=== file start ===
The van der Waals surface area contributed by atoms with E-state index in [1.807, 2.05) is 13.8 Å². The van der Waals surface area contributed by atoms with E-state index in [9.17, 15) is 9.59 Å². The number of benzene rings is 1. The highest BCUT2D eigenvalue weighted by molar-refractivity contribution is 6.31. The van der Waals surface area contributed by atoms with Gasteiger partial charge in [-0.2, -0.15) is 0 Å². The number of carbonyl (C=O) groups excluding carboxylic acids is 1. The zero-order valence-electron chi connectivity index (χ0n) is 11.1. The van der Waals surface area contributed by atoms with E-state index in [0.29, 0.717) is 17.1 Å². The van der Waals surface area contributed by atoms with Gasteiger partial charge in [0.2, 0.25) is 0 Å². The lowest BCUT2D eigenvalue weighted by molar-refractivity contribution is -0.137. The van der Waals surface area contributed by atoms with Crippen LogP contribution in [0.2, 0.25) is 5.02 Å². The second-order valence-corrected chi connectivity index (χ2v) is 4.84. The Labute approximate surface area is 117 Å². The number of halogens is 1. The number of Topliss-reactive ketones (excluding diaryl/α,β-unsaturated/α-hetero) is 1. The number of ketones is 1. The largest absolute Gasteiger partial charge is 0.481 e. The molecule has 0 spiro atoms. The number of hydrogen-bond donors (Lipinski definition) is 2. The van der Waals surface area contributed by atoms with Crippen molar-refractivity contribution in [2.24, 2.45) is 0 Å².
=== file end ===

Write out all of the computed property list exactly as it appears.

The van der Waals surface area contributed by atoms with E-state index in [1.807, 2.05) is 13.8 Å². The van der Waals surface area contributed by atoms with E-state index in [9.17, 15) is 9.59 Å². The number of benzene rings is 1. The highest BCUT2D eigenvalue weighted by molar-refractivity contribution is 6.31. The van der Waals surface area contributed by atoms with Gasteiger partial charge in [-0.2, -0.15) is 0 Å². The number of carbonyl (C=O) groups excluding carboxylic acids is 1. The zero-order valence-electron chi connectivity index (χ0n) is 11.1. The van der Waals surface area contributed by atoms with E-state index in [0.29, 0.717) is 17.1 Å². The van der Waals surface area contributed by atoms with Gasteiger partial charge in [0.2, 0.25) is 0 Å². The lowest BCUT2D eigenvalue weighted by molar-refractivity contribution is -0.137. The van der Waals surface area contributed by atoms with Crippen LogP contribution in [0.2, 0.25) is 5.02 Å². The second-order valence-corrected chi connectivity index (χ2v) is 4.84. The Labute approximate surface area is 117 Å². The number of halogens is 1. The number of Topliss-reactive ketones (excluding diaryl/α,β-unsaturated/α-hetero) is 1. The number of ketones is 1. The largest absolute Gasteiger partial charge is 0.481 e. The molecule has 0 spiro atoms. The number of hydrogen-bond donors (Lipinski definition) is 2. The van der Waals surface area contributed by atoms with Crippen molar-refractivity contribution in [2.24, 2.45) is 0 Å².